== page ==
5. Large churches can provide superior programming. While in Canton, my Adult Education Ministry spent more than $12,000 on one program. We invited Dr. Tom Sharp from the Creation Truth Foundation to bring his exhibit to the church and we had a week-long program marketed well in the community through radio spots, billboards, fliers, and so on. More than 1,000 children from Christian schools and home-schoolers showed up for one presentation and evening services ran as high as 700. Most smaller churches would consider the cost of bringing CTF to their church daunting at $5,000. Large churches can provide counseling ministries, special needs ministries, addiction recovery groups, and more.

6. Large churches can be strategic. All too often smaller churches avoid change because of the fear of "rocking the boat." If a large church chooses to make strategic changes and those changes create "upset," some can leave without creating much of a stir. In other words, a large church can afford to "leave the back door open." Smaller congregations often avoid making strategic changes because of the fear that highly influential members or significant contributors will become dissatisfied and leave. No one wants people to leave a church, but in some cases a few healthy subtractions can be as healthy as many additions.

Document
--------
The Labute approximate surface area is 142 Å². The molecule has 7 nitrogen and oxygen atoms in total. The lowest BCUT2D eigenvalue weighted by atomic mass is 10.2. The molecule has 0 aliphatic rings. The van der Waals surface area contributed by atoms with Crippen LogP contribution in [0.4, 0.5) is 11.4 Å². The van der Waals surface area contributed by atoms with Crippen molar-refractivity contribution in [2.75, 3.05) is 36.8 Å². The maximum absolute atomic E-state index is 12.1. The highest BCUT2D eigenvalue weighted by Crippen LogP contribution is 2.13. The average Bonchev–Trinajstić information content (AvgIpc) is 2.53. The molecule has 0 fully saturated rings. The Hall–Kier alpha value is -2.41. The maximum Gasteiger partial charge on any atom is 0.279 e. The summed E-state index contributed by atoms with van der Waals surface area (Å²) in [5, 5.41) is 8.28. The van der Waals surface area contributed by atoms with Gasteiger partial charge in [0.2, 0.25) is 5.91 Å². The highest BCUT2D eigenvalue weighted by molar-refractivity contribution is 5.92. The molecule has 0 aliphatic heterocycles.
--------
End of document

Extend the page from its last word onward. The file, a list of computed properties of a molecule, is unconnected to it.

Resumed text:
7. Large churches are generally friendly. While there are exceptions, when you attend a large church you are welcomed like a long lost brother. Oh, by the way, the exceptions won't be large very long! When I visited Saddleback I received a warm welcome by the parking attendant who directed me to a parking place, another as I climbed the stairs toward the worship center, another along the way as I was offered a cup of coffee, another at the door of the worship center. Believe it or not, there were other undesignated people who made me feel welcome too. I found the same to be true at North Coast Church, Southeast Christian Church, The Vineyard in Cincinnati, and other assorted churches along the way.